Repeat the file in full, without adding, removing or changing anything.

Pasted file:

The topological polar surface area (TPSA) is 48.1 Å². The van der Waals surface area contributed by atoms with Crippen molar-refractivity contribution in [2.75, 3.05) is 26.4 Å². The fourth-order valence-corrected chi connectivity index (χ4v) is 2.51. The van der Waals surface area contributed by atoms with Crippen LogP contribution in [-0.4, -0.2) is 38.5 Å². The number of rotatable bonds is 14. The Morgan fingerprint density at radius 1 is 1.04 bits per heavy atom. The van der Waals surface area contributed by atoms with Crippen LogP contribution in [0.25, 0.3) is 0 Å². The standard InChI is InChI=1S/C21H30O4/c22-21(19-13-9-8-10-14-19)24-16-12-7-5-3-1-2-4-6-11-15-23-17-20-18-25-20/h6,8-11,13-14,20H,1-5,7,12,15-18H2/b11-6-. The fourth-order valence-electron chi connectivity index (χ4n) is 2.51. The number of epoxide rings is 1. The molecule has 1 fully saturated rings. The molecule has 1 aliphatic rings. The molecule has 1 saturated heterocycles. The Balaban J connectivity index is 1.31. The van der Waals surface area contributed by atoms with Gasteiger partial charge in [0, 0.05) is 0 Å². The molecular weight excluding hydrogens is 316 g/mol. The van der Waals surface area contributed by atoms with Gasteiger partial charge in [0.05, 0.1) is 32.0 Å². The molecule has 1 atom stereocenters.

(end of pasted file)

The topological polar surface area (TPSA) is 48.1 Å². The van der Waals surface area contributed by atoms with Crippen molar-refractivity contribution in [2.75, 3.05) is 26.4 Å². The fourth-order valence-corrected chi connectivity index (χ4v) is 2.51. The van der Waals surface area contributed by atoms with Crippen LogP contribution in [-0.4, -0.2) is 38.5 Å². The number of rotatable bonds is 14. The Morgan fingerprint density at radius 1 is 1.04 bits per heavy atom. The van der Waals surface area contributed by atoms with Crippen LogP contribution in [0.25, 0.3) is 0 Å². The standard InChI is InChI=1S/C21H30O4/c22-21(19-13-9-8-10-14-19)24-16-12-7-5-3-1-2-4-6-11-15-23-17-20-18-25-20/h6,8-11,13-14,20H,1-5,7,12,15-18H2/b11-6-. The fourth-order valence-electron chi connectivity index (χ4n) is 2.51. The number of epoxide rings is 1. The molecule has 1 fully saturated rings. The molecule has 1 aliphatic rings. The molecule has 1 saturated heterocycles. The Balaban J connectivity index is 1.31. The van der Waals surface area contributed by atoms with Gasteiger partial charge in [0, 0.05) is 0 Å². The molecular weight excluding hydrogens is 316 g/mol. The van der Waals surface area contributed by atoms with Gasteiger partial charge in [0.05, 0.1) is 32.0 Å². The molecule has 1 atom stereocenters.